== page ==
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Exxon vote shows disappearing line between social and economic issues

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As far as big investors are concerned, the line between economic and social issues no longer exists.

That’s the message from last week’s stunning vote at Exxon Mobil, where investors holding 62 percent of the oil company’s shares demanded better information on the cost of climate change policies.

Specific shareholders’ votes weren’t disclosed, but reports are focusing on investment heavyweights BlackRock, Vanguard and State Street as supporters of the resolution. It’s hard to imagine how the vote could have reached a majority without at least some mega-institutions signing on.

So much for deferring to management on social and environmental questions, as most giant fund managers used to do. They might challenge companies on a too-generous stock options package, for example, but never on a hot-button issue that could be seen as political.

That distinction had begun to blur even before the Exxon meeting. Resolutions on climate change reporting won majority shareholder votes at Occidental Petroleum and Pennsylvania utility PPL, and sizable support, though short of a majority, at other companies.

In St. Louis, 44 percent of Emerson shareholders supported a 2016 proposal that asked the company to produce a sustainability report. Emerson responded by adding an environmental chapter to its annual corporate responsibility report.

In April, Ameren investors gave 44 percent support to a resolution asking for a report on the effects of climate change policy, and 42 percent backed a request for a report on coal ash. Ajay Arora, vice president of environmental services, said Ameren already provides much of the information in its corporate responsibility report, among other places, but will continue to engage with shareholders who are concerned about the climate change issue.

All these resolutions are nonbinding, so even Exxon is under no obligation to deliver any more information to shareholders.

To fail to act, however, could push an already restive shareholder base toward open revolt. “It’s nonbinding, but that doesn’t really matter,” said Hillary Sale, a law professor at Washington University and an expert on corporate governance. “That is a very high vote.”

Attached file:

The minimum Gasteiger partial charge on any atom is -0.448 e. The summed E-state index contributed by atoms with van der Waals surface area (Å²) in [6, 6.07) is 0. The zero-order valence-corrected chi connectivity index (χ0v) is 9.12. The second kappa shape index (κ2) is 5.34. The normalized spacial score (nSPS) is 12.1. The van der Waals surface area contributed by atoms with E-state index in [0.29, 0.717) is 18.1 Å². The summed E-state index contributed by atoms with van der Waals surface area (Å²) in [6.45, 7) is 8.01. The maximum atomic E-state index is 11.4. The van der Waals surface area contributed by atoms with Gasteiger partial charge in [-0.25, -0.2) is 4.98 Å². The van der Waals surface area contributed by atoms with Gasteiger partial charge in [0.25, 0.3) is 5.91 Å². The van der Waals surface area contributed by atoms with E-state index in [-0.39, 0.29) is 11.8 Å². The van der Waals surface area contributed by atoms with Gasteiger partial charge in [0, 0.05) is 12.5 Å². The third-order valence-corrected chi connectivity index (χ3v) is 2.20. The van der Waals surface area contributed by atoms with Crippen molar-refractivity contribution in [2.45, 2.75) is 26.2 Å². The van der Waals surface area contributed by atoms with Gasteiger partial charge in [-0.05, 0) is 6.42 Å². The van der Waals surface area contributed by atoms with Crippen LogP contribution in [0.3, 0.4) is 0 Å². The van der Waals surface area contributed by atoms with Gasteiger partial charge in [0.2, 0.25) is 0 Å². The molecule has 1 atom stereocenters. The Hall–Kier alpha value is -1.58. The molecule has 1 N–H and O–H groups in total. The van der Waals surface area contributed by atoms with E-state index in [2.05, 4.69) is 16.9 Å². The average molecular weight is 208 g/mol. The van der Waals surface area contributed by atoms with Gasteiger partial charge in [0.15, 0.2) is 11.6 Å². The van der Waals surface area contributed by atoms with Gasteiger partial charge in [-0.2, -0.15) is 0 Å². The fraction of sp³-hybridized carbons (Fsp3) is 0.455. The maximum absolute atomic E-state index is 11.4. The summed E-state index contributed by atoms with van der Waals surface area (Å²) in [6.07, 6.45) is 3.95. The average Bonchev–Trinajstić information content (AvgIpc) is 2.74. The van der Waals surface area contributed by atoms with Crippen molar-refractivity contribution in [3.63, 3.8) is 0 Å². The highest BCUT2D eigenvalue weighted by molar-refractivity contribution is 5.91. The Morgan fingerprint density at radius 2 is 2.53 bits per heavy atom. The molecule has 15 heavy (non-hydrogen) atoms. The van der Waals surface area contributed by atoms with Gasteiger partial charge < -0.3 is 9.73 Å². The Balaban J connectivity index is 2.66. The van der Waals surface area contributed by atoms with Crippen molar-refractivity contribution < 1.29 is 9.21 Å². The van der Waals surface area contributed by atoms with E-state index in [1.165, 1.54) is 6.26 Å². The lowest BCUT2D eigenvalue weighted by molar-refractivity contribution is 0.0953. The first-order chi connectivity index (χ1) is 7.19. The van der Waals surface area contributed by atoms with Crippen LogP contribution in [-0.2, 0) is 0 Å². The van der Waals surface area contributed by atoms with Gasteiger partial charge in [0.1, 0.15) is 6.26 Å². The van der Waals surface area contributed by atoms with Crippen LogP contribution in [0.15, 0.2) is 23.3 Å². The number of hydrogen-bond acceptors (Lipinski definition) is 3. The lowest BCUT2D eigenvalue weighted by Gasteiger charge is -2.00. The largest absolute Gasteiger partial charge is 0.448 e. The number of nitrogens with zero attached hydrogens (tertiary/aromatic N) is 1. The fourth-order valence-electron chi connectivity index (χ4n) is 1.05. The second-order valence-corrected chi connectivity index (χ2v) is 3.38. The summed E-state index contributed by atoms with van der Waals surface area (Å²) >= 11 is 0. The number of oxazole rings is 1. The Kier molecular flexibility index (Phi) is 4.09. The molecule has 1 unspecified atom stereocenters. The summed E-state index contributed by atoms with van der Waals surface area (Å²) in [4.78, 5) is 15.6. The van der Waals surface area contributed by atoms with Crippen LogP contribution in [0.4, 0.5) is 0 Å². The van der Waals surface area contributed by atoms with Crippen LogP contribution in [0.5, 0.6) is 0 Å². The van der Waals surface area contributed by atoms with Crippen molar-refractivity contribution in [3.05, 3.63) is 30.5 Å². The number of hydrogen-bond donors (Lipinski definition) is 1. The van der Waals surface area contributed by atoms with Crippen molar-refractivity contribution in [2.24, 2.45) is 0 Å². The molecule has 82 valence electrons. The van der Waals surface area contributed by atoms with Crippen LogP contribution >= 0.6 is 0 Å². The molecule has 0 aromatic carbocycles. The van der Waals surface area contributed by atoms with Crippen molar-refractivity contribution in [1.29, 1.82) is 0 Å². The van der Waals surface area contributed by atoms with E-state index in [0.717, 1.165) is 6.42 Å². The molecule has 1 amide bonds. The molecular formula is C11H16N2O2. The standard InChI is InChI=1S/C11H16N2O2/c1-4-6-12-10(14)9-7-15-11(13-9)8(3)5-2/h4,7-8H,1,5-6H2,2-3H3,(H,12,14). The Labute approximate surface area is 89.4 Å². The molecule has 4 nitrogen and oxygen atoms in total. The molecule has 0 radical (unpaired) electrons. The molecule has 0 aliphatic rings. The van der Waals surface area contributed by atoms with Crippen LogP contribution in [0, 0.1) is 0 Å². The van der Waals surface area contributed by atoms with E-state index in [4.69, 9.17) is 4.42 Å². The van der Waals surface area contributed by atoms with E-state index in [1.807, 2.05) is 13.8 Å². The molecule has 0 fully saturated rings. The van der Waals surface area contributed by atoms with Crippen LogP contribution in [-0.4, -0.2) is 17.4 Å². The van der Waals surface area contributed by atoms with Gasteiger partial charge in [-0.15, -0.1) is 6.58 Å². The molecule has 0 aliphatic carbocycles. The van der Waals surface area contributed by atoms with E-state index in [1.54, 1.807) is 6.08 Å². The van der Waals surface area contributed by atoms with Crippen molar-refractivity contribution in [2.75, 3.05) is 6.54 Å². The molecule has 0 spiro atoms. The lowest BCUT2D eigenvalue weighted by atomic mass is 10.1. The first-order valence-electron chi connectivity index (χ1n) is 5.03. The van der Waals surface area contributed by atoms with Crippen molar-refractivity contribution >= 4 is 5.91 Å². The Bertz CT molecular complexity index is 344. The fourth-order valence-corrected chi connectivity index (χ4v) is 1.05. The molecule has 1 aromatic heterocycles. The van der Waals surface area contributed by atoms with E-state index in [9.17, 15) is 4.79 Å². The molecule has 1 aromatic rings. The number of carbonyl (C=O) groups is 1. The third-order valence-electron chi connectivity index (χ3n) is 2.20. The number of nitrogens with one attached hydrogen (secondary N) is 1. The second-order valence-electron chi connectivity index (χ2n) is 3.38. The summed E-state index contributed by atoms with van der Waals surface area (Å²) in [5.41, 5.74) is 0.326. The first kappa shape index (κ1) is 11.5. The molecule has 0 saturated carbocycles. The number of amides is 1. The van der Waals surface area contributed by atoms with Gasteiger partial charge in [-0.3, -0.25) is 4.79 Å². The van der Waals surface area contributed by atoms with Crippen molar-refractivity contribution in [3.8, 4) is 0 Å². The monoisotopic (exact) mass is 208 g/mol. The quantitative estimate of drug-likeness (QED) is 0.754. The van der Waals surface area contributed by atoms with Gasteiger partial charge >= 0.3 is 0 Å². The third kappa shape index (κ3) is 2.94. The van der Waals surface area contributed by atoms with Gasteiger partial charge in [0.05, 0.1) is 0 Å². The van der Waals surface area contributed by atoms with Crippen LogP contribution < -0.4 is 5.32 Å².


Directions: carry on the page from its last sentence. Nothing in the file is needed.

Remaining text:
“They will have to think about a response to this, for sure,” adds Charles Elson, director of the University of Delaware’s Weinberg Center for Corporate Governance.

Exxon shareholders may have been galvanized by reports that the company was being investigated for underreporting the costs of climate change. (On Friday, New York’s attorney general accused the oil giant of misleading investors by keeping two sets of numbers, one public and the other secret, about how climate change might affect its assets.)

Heightened political controversy over the issue also may have swayed some investors. Exxon’s shareholder vote happened Wednesday, a day before President Donald Trump announced that he would withdraw from the Paris climate change agreement.

Mostly, though, big investors apparently have concluded that the old distinction between economic and noneconomic issues doesn’t make sense anymore. “Obviously the proponents were successful in making this an economic issue and not just a social issue,” Elson said. “When that happens, it becomes very pressing for company management.”

The Exxon resolution was submitted by a group of New York state pension funds. When social-issue proposals come from public, union and religious investors, some executives dismiss them as the work of activists pursuing a political agenda.

The big asset managers are saying that these issues are now about business, not politics.

“This is investors who want improved disclosure so they can understand the company’s true exposure to climate change,” Sale says. “It definitely affects the value of a long-run investment in the company.”

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David Nicklaus is a business columnist for the St. Louis Post-Dispatch.

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